Derbyshire’s PCC, Hardyal Dhindsa, is calling on the Government to support the police service when it announces its public spending plans this week.
Pointing out that the Government has relied upon the police to implement its Covid-19 restrictions, putting frontline officers and staff at risk of the virus, he said that it would be jeopardizing public safety to expect the police to find further cuts after the long period of austerity which meant that Derbyshire lost over 400 officers and the best part of 300 police staff.
He said today that he had discussed the funding position in detail with the Chief Constable and raised the issue at a meeting with local MPs last week, seeking their support against new cuts to policing and explaining the vital role that the police play in engaging with the public to adhere to the Covid-19 restrictions.
“Even a flat cash settlement figure is, in real terms, a cut,” he explained today. “While I recognise that the country’s financial position has been hit hard due to Covid-19, the police service must not become another victim, which is what will happen if we are asked to find any further financial savings.
“The austerity years hit the service, and all those working within it, hard and it is simply unreasonable to expect them to face those pressures again when we barely half way back to the numbers we had in 2010.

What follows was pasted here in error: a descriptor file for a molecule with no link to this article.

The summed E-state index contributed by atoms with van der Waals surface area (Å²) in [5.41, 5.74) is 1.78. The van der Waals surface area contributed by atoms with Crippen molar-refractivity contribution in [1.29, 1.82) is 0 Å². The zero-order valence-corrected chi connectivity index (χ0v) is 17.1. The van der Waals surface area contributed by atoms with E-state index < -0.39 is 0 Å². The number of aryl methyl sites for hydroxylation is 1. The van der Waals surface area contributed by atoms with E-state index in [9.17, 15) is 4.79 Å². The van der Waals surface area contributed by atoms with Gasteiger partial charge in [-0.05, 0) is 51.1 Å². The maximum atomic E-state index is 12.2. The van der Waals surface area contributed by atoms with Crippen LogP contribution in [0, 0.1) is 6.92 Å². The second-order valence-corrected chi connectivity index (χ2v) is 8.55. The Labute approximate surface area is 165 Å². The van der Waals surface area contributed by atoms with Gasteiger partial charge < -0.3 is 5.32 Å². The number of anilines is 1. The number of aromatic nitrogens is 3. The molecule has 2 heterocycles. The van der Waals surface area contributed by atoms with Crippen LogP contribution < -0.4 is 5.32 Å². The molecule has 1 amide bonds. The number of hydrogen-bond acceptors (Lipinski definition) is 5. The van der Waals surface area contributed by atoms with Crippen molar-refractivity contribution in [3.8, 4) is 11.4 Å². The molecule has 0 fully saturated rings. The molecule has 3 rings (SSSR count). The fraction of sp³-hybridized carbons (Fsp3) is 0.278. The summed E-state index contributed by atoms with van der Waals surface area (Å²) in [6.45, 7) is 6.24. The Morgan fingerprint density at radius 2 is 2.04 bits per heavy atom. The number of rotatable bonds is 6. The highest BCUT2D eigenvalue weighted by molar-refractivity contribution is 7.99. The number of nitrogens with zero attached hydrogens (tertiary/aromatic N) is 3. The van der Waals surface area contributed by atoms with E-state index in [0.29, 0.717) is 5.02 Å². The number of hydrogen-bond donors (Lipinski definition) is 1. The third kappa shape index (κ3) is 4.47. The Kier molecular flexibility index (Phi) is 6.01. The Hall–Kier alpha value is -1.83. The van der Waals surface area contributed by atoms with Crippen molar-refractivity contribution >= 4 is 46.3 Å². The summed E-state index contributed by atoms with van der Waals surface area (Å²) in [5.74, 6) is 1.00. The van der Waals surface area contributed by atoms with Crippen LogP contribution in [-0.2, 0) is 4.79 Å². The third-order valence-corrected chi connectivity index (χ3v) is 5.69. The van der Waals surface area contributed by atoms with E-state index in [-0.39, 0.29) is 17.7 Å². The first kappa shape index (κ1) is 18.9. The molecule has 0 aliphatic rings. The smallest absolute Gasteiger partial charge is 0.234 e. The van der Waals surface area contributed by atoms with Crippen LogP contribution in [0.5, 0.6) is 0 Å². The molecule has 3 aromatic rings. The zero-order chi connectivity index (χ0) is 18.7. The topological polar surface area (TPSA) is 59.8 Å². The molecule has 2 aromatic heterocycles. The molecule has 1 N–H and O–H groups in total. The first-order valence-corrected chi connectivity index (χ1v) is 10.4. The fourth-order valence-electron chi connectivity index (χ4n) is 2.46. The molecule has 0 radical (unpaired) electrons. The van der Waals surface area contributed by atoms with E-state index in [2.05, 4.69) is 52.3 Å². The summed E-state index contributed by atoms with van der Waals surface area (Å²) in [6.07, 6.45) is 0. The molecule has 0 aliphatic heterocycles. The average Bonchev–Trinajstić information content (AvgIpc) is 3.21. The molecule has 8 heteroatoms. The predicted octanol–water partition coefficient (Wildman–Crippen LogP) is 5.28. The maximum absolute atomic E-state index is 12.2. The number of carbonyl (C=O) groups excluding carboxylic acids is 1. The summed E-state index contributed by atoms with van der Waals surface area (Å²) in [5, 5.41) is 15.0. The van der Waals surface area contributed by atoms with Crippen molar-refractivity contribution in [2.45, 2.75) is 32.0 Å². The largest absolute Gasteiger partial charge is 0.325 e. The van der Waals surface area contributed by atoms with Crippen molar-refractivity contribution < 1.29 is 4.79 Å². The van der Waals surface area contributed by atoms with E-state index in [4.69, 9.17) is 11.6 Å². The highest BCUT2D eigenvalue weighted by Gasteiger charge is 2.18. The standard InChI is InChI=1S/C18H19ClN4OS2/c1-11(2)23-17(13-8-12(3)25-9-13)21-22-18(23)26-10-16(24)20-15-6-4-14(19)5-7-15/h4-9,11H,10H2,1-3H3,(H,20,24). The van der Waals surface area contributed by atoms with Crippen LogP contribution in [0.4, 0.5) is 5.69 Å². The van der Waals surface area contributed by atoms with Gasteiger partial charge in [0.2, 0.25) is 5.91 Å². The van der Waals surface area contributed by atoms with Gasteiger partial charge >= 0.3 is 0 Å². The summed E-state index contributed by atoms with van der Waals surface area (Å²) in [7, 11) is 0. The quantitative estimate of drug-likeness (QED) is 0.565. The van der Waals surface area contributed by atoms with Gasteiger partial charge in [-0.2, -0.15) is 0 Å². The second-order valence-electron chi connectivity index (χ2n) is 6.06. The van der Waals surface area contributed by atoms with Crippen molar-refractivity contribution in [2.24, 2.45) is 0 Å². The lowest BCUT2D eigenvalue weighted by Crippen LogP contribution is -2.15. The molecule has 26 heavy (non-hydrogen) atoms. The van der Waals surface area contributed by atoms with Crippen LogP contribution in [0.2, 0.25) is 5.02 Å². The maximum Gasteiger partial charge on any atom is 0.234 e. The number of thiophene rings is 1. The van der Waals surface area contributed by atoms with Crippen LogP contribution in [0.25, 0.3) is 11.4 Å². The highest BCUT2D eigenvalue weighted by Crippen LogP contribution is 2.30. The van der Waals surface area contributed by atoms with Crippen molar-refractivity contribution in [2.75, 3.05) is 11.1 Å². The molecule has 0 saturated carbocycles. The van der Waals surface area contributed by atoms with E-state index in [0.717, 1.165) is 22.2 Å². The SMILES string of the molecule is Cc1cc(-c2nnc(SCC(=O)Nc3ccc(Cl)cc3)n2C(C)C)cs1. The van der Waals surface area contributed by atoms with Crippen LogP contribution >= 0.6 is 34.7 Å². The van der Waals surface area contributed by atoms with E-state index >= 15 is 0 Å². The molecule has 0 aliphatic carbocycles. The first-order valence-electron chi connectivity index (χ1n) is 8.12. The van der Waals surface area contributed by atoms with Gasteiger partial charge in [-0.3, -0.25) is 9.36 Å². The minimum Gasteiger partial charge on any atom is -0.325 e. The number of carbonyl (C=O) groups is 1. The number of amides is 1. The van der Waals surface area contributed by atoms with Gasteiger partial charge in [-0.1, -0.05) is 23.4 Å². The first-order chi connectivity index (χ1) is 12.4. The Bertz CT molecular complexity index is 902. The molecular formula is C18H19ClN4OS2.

“We are only just beginning to see the positive results of growth. Any cutbacks will threaten the progress made in recent years. The public who have supported that growth through the increase in the policing portion of the Council Tax bill do not deserve to have that backing eroded.
“The Chief Constable has told me, in no uncertain terms, that in order to continue to deliver our services, the establishment of sufficient and stable funding for the future is crucial.
“She stresses that a standstill budget, with no growth for any new or mainstreamed priorities, would create a deficit of £0.5m in 2021/22, rising to a £9m deficit in 2024/25 based on the reasonable assumptions of limited council tax precepts and no future increases in Central Government grant funding.
“We are deeply concerned that, even if the Government continues to cover the Uplift programme there will still be a deficit of £5.9m by 2024/25 as a minimum.
“In simple terms, this would undo the vast majority of the progress we have made since 2016. Officer posts, staff posts would have to be cut. Vital investment in technology would go. Vulnerable people would be placed at higher risk. Communities would not see the visible policing they so desperately want. We would be back to policing on a shoestring.
“So, in planning its financial future, I urge the Government to look for savings elsewhere. The police have performed magnificently throughout the pandemic and do not deserve to be hit in the pocket yet again. I will continue to call for a fair deal for policing and, having explained the gloomy economic outlook, I hope that our local MPs will support me.
“It is our job and our moral responsibility to do everything in our power to keep people safe.”
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Posted on Tuesday 24th November 2020